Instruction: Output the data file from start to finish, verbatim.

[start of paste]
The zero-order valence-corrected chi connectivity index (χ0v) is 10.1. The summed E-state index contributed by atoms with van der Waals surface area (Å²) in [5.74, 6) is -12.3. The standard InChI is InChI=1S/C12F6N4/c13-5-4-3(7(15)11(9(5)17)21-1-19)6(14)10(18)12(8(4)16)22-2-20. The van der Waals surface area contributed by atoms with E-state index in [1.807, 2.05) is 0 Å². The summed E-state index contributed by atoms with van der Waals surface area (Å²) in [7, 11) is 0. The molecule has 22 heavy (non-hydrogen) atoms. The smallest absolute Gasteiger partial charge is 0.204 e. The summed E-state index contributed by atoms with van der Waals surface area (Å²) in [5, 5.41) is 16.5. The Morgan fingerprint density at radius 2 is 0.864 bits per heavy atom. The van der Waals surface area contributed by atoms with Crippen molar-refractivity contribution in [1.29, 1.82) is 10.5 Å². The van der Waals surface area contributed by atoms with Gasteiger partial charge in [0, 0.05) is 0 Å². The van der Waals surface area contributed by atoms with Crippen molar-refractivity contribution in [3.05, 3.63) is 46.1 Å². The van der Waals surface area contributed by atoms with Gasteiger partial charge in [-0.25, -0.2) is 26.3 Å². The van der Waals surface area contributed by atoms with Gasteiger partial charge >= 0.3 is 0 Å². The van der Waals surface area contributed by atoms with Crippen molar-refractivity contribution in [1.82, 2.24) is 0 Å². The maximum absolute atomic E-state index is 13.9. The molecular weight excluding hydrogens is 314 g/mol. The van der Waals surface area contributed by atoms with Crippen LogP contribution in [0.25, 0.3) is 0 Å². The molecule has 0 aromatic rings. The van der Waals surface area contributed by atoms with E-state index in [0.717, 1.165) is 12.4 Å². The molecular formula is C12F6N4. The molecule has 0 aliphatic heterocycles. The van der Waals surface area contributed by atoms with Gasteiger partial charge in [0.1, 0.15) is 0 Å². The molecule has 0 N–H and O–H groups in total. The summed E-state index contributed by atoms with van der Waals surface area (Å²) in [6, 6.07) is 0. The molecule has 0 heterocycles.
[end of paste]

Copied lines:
The zero-order valence-corrected chi connectivity index (χ0v) is 10.1. The summed E-state index contributed by atoms with van der Waals surface area (Å²) in [5.74, 6) is -12.3. The standard InChI is InChI=1S/C12F6N4/c13-5-4-3(7(15)11(9(5)17)21-1-19)6(14)10(18)12(8(4)16)22-2-20. The van der Waals surface area contributed by atoms with E-state index in [1.807, 2.05) is 0 Å². The summed E-state index contributed by atoms with van der Waals surface area (Å²) in [7, 11) is 0. The molecule has 22 heavy (non-hydrogen) atoms. The smallest absolute Gasteiger partial charge is 0.204 e. The summed E-state index contributed by atoms with van der Waals surface area (Å²) in [5, 5.41) is 16.5. The Morgan fingerprint density at radius 2 is 0.864 bits per heavy atom. The van der Waals surface area contributed by atoms with Crippen molar-refractivity contribution in [1.29, 1.82) is 10.5 Å². The van der Waals surface area contributed by atoms with Gasteiger partial charge in [0, 0.05) is 0 Å². The van der Waals surface area contributed by atoms with Crippen molar-refractivity contribution in [3.05, 3.63) is 46.1 Å². The van der Waals surface area contributed by atoms with Gasteiger partial charge in [-0.25, -0.2) is 26.3 Å². The van der Waals surface area contributed by atoms with Gasteiger partial charge >= 0.3 is 0 Å². The van der Waals surface area contributed by atoms with Crippen molar-refractivity contribution in [1.82, 2.24) is 0 Å². The maximum absolute atomic E-state index is 13.9. The molecular weight excluding hydrogens is 314 g/mol. The van der Waals surface area contributed by atoms with Crippen LogP contribution in [0.25, 0.3) is 0 Å². The molecule has 0 aromatic rings. The van der Waals surface area contributed by atoms with E-state index in [0.717, 1.165) is 12.4 Å². The molecular formula is C12F6N4. The molecule has 0 aliphatic heterocycles. The van der Waals surface area contributed by atoms with Gasteiger partial charge in [0.1, 0.15) is 0 Å². The molecule has 0 N–H and O–H groups in total. The summed E-state index contributed by atoms with van der Waals surface area (Å²) in [6, 6.07) is 0. The molecule has 0 heterocycles.